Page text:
Doctor warns blocked ears could be a sign of a deadly cancer

Cancer symptoms: Top 14 early signs to look out for

Head and neck cancer is the name for a whole group of cancers that affect those areas.

This includes cancer of the mouth, ears, throat, tongue, oesophagus and tonsils among others.

Around 12,000 people in the UK are diagnosed with head and neck cancers every year, making them collectively the eighth most common type of the disease in the region.

Rates have also increased by a third since the early 1990s, according to Cancer Research UK.

Despite this the symptoms are not as well known as other forms of the disease.

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With this in mind, one cancer expert has revealed some of the little-known symptoms that could give you an early warning.

Doctor Jiri Kubes, from cancer treatment clinic Proton Therapy UK, said: “Despite it being the fastest growing type of cancer in the world, there’s still a lack of awareness around head and neck tumours.

“And this is a real worry as the earlier we can diagnose people, the greater potential for a positive outcome.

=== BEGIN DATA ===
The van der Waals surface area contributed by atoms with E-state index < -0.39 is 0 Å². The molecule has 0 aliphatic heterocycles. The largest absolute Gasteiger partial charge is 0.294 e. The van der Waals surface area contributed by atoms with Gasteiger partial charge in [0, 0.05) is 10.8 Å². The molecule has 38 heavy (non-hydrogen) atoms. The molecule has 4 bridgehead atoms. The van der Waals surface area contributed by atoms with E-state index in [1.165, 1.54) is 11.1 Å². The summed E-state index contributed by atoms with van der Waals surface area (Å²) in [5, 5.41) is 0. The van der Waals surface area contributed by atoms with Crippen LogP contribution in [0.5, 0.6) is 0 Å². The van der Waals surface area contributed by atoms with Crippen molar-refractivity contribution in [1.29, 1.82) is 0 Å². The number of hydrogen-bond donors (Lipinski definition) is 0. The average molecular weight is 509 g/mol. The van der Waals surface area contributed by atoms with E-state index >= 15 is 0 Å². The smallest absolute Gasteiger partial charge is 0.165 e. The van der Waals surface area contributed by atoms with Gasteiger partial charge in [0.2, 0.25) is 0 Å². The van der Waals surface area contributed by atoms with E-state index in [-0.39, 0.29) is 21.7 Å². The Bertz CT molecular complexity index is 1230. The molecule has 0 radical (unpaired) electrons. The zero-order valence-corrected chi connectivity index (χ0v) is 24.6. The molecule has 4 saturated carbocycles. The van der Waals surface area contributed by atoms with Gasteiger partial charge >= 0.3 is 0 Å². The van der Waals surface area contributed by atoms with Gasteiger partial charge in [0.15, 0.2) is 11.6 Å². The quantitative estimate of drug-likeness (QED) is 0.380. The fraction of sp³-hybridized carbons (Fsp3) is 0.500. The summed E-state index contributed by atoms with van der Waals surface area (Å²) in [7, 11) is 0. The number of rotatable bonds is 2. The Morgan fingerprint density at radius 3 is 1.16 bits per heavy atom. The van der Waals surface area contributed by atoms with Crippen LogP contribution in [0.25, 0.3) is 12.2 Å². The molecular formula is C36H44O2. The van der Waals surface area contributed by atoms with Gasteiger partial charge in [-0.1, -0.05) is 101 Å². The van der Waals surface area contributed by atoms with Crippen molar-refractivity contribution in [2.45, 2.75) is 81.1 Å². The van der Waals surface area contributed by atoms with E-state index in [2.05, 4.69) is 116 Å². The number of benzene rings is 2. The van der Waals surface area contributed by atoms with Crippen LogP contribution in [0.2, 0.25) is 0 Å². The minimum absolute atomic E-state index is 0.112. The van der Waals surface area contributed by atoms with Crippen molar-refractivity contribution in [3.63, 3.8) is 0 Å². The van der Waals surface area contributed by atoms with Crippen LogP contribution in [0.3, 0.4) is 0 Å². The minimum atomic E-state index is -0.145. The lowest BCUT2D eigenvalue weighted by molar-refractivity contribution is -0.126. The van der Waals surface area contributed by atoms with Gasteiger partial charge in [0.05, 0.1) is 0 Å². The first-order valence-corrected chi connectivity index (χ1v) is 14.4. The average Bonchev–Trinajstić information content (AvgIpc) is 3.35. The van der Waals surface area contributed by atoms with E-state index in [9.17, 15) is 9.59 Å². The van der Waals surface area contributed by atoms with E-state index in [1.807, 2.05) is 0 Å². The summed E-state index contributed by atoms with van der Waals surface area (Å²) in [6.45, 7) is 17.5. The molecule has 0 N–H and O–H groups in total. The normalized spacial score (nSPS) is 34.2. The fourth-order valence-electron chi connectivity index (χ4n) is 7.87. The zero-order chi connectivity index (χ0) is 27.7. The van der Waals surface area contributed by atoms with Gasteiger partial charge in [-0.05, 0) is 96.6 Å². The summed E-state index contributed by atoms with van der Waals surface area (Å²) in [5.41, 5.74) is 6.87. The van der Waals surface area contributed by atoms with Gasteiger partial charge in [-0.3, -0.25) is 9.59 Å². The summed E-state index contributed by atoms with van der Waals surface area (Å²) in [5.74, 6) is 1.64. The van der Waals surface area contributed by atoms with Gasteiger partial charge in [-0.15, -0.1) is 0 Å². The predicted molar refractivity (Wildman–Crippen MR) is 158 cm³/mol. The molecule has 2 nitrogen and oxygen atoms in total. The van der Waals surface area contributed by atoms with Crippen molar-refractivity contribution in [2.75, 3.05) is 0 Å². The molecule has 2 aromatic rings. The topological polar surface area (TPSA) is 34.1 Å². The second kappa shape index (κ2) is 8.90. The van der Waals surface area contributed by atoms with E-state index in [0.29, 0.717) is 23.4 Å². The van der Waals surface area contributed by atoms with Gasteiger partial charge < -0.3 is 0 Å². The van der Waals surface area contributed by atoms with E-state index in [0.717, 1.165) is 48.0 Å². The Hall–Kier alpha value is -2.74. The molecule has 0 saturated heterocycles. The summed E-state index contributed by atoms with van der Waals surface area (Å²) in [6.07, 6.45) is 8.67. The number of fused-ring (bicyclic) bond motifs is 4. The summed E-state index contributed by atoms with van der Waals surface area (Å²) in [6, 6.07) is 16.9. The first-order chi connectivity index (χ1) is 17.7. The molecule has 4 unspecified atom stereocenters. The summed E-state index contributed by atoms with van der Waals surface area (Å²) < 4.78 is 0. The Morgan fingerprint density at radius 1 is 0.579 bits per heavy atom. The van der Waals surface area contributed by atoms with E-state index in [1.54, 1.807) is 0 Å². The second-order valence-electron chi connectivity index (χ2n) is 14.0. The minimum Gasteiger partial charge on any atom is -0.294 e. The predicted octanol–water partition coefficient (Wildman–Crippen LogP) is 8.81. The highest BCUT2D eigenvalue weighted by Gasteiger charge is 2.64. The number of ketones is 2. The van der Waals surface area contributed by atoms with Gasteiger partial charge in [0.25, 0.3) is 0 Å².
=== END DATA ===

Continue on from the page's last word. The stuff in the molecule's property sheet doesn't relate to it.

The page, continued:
“There are some key symptoms you need to look out for and some of them definitely are not on many people’s radar.”

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These include:

  • Persistently blocked ears
  • Swelling in the neck
  • Ulcers in the mouth
  • Tooth pain
  • Red or white patches in the mouth
  • Sore gums
  • A long-lasting sore throat
  • Voice changes or hoarseness.

“Persistently blocked ears, like you might get after diving into a swimming pool, or chronic earache could be a sign there’s cancer in and around that area,” Dr Kubes said.

“Swelling in part of the neck, or some resistance when touching that area of the body, could also be an indicator that there is something wrong.

“Other things to watch out for include ulcers and pain in your teeth, white or red patches in the mouth, and sore gums.

“Most people might shrug it off and put it down to an ulcer.

“A doctor may also dismiss it and send you to the dentist.

“But it could well be a cancerous lesion that’s growing, and it’s easy to miss.

“A sore throat that lasts more than two weeks, or if you have any voice changes or hoarseness, should ring alarm bells.”

If you spot any of these unexplained signs you should speak with your doctor.

According to Dr Kubes, an early diagnosis means there is around a 90 percent chance of surviving head and neck cancer.

But if it isn’t identified until later that rate drops dramatically to a 40 percent chance of survival.

The NHS states there are more than 30 potential head and neck cancers that can develop.

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